In the white high school

In the white high school

“Nothing beside remains [r]ound the decay of that colossal wreck . . .”

Roger Ailes. You CAN fool some of the people all the time!

Roger Ailes. You CAN fool some of the people all the time!

I met a traveler from an antique land
Who said: “Two vast and trunkless legs of stone
Stand in the desert… Near them, on the sand,
Half sunk a shattered visage lies, whose frown,
And wrinkled lip, and sneer of cold command,
Tell that its sculptor well those passions read
Which yet survive, stamped on these lifeless things,
The hand that mocked them and the heart that fed;
And on the pedestal these words appear:
My name is Ozymandius, King of Kings,
Look on my works, ye Mighty, and despair!
Nothing beside remains. Round the decay
Of that colossal wreck, boundless and bare
The lone and level sands stretch far away.”

     (—“Ozymandias,” by Percy Bysshe Shelley, 1817)

If I had the courage of my convictions—who on earth has that?—I’d be writing a tribute to Martin Luther King, Jr. Every person who has any kind of second-class-citizen status in this country (including all women, all LGBT persons, and everyone whose ancestors did not come from Northern Europe) owes King a debt of gratitude for showing it’s possible to change society’s mind.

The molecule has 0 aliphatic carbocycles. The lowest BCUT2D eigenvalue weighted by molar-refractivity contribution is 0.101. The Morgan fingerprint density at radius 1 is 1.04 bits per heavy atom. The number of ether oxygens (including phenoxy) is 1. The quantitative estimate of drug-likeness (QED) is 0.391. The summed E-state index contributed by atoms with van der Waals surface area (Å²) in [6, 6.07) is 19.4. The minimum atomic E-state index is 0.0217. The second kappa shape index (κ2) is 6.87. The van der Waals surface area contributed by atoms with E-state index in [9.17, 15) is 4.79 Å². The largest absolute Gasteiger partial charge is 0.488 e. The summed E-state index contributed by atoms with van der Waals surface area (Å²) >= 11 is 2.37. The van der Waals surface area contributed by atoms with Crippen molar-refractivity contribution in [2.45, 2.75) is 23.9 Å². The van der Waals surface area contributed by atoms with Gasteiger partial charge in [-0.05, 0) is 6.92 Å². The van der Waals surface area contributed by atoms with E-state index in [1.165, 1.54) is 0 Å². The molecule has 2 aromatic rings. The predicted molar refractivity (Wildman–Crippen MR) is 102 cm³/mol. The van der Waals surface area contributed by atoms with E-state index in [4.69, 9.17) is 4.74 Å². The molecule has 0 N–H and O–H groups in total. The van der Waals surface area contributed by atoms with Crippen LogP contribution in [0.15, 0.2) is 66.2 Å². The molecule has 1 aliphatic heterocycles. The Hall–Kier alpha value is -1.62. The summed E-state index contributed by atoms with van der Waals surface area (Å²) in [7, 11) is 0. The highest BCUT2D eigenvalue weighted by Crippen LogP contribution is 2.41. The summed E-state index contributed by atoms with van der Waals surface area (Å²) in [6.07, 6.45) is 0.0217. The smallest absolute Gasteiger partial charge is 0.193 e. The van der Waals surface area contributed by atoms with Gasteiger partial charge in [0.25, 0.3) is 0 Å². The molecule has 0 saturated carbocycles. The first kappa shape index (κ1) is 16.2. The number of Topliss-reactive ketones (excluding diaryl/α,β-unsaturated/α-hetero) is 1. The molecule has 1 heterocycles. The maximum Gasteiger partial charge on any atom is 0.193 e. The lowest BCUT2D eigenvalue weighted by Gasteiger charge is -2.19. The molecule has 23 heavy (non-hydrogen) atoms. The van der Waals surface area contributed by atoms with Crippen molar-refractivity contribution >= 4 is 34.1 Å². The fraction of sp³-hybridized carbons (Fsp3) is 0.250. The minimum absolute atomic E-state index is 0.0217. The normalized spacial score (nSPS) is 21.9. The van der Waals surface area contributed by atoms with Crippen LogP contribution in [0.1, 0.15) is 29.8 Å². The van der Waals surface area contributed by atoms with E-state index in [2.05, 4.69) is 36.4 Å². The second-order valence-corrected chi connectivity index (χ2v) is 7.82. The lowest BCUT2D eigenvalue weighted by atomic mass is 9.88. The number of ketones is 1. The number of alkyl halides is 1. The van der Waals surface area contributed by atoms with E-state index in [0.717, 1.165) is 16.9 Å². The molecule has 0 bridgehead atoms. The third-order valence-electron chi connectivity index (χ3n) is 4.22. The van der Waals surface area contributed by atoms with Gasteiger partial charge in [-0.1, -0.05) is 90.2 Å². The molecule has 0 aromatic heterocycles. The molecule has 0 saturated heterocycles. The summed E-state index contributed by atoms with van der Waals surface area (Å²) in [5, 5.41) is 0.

Lloyd Blankfein. You CAN steal from all the people all the time.

Lloyd Blankfein. You CAN steal from all the people all the time.

Our national tragedy today is that King (or his moral heir) is not here to lead the movement (the uprising?) of the poor (increasingly what we used to call the middle class) against the politicians, Roger Ailes, JP Morgan Chase, Goldman Sachs (and Lloyd Blankfein), Alice Walton, and the Koch brothers. Someone to lead people like the deluded Tea Partiers to understand that they are feeding directly into the power of the oligarchy they think is somehow going to save them but which is, by definition, designed to destroy them.

Because I am one of the lucky ones who will be dead before David Koch, Karl Rove, and Alice Walton have completed their strangle-hold on America, I’ll resist the temptation to write about or give the honor due to Martin Luther King, Jr. With my stodgy old opinions, I could hardly honor him, anyway, and what good would it do?